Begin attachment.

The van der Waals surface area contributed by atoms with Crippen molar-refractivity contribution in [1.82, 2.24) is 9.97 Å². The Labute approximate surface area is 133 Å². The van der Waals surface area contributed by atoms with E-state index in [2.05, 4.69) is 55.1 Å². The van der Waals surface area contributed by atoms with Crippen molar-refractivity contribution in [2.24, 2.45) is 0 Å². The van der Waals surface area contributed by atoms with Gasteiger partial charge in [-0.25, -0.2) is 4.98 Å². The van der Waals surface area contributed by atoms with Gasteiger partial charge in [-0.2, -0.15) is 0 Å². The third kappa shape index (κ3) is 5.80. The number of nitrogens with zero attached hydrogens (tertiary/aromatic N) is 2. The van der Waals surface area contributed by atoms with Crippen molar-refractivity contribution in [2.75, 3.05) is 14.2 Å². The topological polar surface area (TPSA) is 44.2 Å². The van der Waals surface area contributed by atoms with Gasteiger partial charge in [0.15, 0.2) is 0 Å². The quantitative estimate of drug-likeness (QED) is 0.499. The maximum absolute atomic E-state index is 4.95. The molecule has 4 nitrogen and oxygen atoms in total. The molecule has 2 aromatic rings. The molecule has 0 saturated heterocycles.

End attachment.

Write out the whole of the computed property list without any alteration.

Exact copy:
The van der Waals surface area contributed by atoms with Crippen molar-refractivity contribution in [1.82, 2.24) is 9.97 Å². The Labute approximate surface area is 133 Å². The van der Waals surface area contributed by atoms with E-state index in [2.05, 4.69) is 55.1 Å². The van der Waals surface area contributed by atoms with Crippen molar-refractivity contribution in [2.24, 2.45) is 0 Å². The van der Waals surface area contributed by atoms with Gasteiger partial charge in [-0.25, -0.2) is 4.98 Å². The van der Waals surface area contributed by atoms with Gasteiger partial charge in [-0.2, -0.15) is 0 Å². The third kappa shape index (κ3) is 5.80. The number of nitrogens with zero attached hydrogens (tertiary/aromatic N) is 2. The van der Waals surface area contributed by atoms with Crippen molar-refractivity contribution in [2.75, 3.05) is 14.2 Å². The topological polar surface area (TPSA) is 44.2 Å². The van der Waals surface area contributed by atoms with Gasteiger partial charge in [0.15, 0.2) is 0 Å². The quantitative estimate of drug-likeness (QED) is 0.499. The maximum absolute atomic E-state index is 4.95. The molecule has 4 nitrogen and oxygen atoms in total. The molecule has 2 aromatic rings. The molecule has 0 saturated heterocycles.